On Sunday the president of Uganda,Yoweri Museveni, re-imposed a strict lockdown including school closures and the suspension of travels between districts to help facing a wave of COVID-19 cases in the East African country. A new lockdown hits Uganda. A cold shower for all of us, in Kalongo as in Italy.
Last month infections began to rise, and new cases increased due to more aggressive variants such as English, Indian and South African, particularly among the younger ones, fueling fears that the country could slip into a new wave out of control. The announcement of transport blockade has caused a movement of students and workers who, eager to go home, have left from districts where the rate of infection is already very high, bringing the infection to their villages.
The virus started running suddenly and faster than before across the country: the positivity rate rose from 2% to 17%. There are 61,977 positive cases to date, but it is feared that the numbers are many more than those officially reported.
Dr. Carmen Orlotti, surgeon in Kalongo at Dr. Ambrosoli Memorial Hospital, updates us real time: “Even in Kalongo we started to register the first positives. We have reopened the center for the isolation and treatment of Covid cases. The first hospitalized patients show a typical picture of respiratory failure with dependence on oxygen. Oxygen that can be supplied only from oxygen concentrators. The ministerial protocol provides the transfer of all these patients to Gulu, the closest regional isolation center, but it is already overcrowded. Those will be difficult days to come. Facing an epidemic without having all the means to do it in the best way exposes staff, patients and their families to very high risks. We go on, a look up to ask once again that Fr. Ambrosoli looks after his hospital and all those who work there or seek help ”.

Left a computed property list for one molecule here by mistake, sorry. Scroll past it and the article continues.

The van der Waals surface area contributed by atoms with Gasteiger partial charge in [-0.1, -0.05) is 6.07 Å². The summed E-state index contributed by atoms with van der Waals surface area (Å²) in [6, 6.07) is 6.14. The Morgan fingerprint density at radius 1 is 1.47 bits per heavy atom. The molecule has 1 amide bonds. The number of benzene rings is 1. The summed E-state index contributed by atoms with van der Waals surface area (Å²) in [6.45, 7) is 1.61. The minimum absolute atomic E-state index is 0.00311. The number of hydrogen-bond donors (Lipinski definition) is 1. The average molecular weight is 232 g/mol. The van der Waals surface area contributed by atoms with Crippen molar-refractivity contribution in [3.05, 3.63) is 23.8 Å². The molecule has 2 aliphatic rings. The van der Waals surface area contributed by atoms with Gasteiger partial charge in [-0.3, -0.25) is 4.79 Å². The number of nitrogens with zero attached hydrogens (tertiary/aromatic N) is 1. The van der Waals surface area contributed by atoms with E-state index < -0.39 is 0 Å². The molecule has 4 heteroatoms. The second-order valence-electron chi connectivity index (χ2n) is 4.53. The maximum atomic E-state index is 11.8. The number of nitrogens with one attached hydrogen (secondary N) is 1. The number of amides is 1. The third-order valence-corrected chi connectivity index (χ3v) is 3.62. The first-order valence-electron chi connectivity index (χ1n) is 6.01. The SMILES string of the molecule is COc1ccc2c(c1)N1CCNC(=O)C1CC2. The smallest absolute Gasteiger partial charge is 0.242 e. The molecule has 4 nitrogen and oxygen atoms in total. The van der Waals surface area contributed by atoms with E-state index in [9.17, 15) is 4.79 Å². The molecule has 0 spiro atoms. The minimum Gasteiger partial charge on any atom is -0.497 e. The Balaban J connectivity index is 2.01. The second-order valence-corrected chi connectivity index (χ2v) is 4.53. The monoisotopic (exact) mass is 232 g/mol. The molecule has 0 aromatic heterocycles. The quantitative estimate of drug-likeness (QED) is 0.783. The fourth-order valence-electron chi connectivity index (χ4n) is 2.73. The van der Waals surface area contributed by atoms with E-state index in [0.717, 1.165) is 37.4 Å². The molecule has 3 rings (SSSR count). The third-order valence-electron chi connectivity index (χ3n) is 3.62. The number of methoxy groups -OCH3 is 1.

Fortunately Kalongo's staff have been vaccinated, but now we fear the spread of the virus among patients and families. The fear is that hospital beds will run out soon, without forgetting that there are only 218 places in ICU compared to 44 million inhabitants. Oxygen is scarce everywhere, the regional isolation centers are already at the limit of their reception capacity. The government has made numerous efforts to secure the country but what Uganda is really lacking are vaccines. Out of nearly 2 billion doses in the world, only 30 million doses (equal to 1%) arrived in Africa.
According to Matshidiso Moeti, WHO's regional director for Africa, the threat of a third wave is real and growing on the continent considering that the vaccination campaign is essentially at a standstill: the forecast made for months by scientists around the world, according to which the lack of vaccines in third world countries would have facilitated new waves of infections and the birth of new variants, is unfortunately coming true.
Let's not leave them alone! We are very worried but aware: we must help the hospital to face the new wave in the best possible way by continuing to take care of those most in need.